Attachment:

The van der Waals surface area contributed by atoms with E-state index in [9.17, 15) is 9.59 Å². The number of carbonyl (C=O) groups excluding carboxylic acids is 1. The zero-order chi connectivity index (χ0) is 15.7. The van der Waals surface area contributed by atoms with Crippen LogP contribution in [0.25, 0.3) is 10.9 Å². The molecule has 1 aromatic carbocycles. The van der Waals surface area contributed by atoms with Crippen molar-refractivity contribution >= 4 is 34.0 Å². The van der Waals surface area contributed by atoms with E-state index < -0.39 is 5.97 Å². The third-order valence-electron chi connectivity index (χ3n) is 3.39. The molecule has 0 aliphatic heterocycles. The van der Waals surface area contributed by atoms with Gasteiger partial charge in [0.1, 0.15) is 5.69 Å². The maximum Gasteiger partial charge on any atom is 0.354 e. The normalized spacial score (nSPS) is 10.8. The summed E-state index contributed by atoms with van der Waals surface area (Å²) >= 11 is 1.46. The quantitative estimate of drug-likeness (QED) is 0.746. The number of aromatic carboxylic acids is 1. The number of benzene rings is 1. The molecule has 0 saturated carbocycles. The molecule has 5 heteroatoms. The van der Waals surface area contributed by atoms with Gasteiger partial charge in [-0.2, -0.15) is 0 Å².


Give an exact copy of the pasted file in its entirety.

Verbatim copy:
The van der Waals surface area contributed by atoms with E-state index in [9.17, 15) is 9.59 Å². The number of carbonyl (C=O) groups excluding carboxylic acids is 1. The zero-order chi connectivity index (χ0) is 15.7. The van der Waals surface area contributed by atoms with Crippen LogP contribution in [0.25, 0.3) is 10.9 Å². The molecule has 1 aromatic carbocycles. The van der Waals surface area contributed by atoms with Crippen molar-refractivity contribution >= 4 is 34.0 Å². The van der Waals surface area contributed by atoms with E-state index < -0.39 is 5.97 Å². The third-order valence-electron chi connectivity index (χ3n) is 3.39. The molecule has 0 aliphatic heterocycles. The van der Waals surface area contributed by atoms with Gasteiger partial charge in [0.1, 0.15) is 5.69 Å². The maximum Gasteiger partial charge on any atom is 0.354 e. The normalized spacial score (nSPS) is 10.8. The summed E-state index contributed by atoms with van der Waals surface area (Å²) >= 11 is 1.46. The quantitative estimate of drug-likeness (QED) is 0.746. The number of aromatic carboxylic acids is 1. The number of benzene rings is 1. The molecule has 0 saturated carbocycles. The molecule has 5 heteroatoms. The van der Waals surface area contributed by atoms with Gasteiger partial charge in [-0.2, -0.15) is 0 Å².